The futility of relying on headline dividends is best illustrated by companies such as BlueScope Steel (ASX: BSL) and Metcash (ASX: MTS), which cut dividends to zero a few years ago but cash flows recovered, dividends were resumed and the share prices subsequently more than quadrupled.
Investing for income via direct share investing seems particularly fraught, especially if you’re relying on your portfolio for a large chunk of your day-to-day expenses. That’s not to say it should be avoided at all costs. As Merlon’s Margolis suggests above, the pandemic’s clean-out of unprofitable companies, and the survivors’ shoring up of balance sheets, means the risk of dividend traps is perhaps lower than it’s been in years. But it seems clear that taking a broad view is the sensible approach, rather than relying on either trailing or projected yield figures alone.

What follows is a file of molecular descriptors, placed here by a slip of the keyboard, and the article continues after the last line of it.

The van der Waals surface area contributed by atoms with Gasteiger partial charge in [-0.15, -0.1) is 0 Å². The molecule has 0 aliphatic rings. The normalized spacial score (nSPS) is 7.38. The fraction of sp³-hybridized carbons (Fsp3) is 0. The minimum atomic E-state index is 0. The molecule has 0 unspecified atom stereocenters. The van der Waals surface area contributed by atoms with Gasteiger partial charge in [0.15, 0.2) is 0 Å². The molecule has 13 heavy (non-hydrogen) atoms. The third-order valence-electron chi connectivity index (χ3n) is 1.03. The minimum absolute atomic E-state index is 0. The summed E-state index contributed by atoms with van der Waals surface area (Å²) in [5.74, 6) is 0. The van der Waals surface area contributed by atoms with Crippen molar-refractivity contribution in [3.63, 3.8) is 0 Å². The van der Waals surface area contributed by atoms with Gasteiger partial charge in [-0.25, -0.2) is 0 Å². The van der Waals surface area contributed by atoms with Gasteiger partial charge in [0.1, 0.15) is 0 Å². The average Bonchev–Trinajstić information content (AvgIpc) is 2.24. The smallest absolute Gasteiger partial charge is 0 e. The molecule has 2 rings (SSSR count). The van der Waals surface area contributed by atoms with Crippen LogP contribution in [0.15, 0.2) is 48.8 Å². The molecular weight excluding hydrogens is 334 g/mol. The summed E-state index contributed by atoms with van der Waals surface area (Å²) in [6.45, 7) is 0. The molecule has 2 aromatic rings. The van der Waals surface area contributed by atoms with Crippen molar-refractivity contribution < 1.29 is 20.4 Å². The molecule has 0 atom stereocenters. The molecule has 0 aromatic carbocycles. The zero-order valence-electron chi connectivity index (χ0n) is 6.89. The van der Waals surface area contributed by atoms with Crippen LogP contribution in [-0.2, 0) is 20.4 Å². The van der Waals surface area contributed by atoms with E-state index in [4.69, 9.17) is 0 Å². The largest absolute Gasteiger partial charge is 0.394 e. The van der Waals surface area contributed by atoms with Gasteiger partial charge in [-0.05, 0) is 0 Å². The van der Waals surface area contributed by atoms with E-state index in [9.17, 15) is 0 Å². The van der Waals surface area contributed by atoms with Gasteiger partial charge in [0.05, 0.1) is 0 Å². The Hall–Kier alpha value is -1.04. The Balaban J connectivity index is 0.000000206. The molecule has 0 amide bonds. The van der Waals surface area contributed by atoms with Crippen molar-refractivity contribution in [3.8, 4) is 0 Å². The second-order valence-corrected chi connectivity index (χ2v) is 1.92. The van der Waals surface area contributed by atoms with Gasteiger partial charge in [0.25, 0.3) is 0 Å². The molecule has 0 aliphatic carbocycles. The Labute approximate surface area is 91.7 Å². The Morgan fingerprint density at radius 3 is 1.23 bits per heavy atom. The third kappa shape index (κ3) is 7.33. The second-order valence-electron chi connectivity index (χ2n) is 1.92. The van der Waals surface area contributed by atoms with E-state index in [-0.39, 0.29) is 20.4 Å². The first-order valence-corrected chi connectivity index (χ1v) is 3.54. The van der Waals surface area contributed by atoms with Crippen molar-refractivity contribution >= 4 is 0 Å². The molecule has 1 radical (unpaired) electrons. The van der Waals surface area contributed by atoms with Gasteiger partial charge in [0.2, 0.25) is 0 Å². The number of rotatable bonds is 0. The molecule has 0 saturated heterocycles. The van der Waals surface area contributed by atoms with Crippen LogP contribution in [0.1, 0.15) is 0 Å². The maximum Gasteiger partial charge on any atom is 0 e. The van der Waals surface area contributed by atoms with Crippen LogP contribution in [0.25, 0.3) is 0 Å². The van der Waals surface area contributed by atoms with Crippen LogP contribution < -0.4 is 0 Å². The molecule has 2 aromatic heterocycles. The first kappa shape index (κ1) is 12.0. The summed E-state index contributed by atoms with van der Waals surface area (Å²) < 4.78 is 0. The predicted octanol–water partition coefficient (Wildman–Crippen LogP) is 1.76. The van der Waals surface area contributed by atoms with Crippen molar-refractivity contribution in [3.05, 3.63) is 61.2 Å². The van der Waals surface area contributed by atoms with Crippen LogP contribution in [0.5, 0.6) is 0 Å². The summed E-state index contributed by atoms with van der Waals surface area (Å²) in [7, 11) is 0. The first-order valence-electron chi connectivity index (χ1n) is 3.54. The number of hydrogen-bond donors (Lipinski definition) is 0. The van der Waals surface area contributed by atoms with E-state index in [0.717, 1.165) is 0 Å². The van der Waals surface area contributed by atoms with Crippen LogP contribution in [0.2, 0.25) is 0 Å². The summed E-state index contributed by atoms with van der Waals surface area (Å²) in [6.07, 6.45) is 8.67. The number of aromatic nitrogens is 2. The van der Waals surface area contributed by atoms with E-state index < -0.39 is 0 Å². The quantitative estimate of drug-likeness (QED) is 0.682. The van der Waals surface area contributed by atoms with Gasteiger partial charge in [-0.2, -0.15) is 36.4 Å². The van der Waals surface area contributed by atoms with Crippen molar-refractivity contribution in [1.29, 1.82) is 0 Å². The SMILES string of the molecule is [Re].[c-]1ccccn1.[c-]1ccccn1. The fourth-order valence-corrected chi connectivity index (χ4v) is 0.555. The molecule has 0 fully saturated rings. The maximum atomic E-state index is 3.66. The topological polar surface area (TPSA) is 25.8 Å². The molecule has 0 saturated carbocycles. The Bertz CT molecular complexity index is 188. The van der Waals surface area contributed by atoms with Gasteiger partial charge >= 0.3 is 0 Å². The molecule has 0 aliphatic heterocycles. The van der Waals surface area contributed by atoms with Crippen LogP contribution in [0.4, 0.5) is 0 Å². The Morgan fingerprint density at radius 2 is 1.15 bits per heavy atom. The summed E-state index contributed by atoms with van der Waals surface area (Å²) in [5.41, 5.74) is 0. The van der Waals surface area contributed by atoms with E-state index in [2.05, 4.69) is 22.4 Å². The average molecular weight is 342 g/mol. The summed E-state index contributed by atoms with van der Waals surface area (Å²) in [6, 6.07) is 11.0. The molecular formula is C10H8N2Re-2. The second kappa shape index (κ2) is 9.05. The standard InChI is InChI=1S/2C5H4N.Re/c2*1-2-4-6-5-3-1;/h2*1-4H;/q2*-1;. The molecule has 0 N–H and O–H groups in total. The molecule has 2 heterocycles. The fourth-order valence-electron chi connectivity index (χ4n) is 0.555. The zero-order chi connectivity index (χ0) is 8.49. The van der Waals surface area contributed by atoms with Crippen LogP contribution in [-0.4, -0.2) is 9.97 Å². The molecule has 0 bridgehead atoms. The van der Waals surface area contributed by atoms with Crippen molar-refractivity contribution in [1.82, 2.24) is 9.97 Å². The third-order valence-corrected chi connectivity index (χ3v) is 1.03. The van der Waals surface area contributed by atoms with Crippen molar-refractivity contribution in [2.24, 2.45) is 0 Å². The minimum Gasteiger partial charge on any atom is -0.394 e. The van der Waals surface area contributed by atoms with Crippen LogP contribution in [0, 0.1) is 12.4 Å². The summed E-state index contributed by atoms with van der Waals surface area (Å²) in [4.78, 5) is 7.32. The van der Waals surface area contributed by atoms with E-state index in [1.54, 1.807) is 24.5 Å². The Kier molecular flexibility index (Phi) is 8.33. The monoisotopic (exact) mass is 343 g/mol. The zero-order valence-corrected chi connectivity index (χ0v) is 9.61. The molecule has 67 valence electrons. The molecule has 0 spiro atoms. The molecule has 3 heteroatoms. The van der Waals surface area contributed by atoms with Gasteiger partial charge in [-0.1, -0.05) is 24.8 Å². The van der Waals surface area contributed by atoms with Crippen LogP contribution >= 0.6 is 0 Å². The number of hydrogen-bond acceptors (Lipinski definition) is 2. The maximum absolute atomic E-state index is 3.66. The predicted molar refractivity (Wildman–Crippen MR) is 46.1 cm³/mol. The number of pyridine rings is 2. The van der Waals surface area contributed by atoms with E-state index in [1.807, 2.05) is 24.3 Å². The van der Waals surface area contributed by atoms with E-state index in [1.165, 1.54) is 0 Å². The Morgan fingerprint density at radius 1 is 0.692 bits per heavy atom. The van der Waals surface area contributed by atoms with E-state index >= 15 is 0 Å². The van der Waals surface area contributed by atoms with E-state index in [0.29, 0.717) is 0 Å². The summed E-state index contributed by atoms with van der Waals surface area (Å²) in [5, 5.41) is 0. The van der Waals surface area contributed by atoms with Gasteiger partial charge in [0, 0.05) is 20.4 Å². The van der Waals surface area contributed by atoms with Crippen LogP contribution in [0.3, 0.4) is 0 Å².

Stay up to date with this series
Make sure you "FOLLOW" my profile to be notified of the upcoming entries in this series. In part one, the contributors discussed how they discern some of the best dividend opportunities. And in part two, our trio each discuss the oversized role franking credits play in Australian company dividends.
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Glenn Freeman is a content editor at Livewire Markets. He has around 10 years’ experience in financial services writing and editing, most recently with Morningstar Australia. Glenn’s journalistic experience also spans broader areas of business...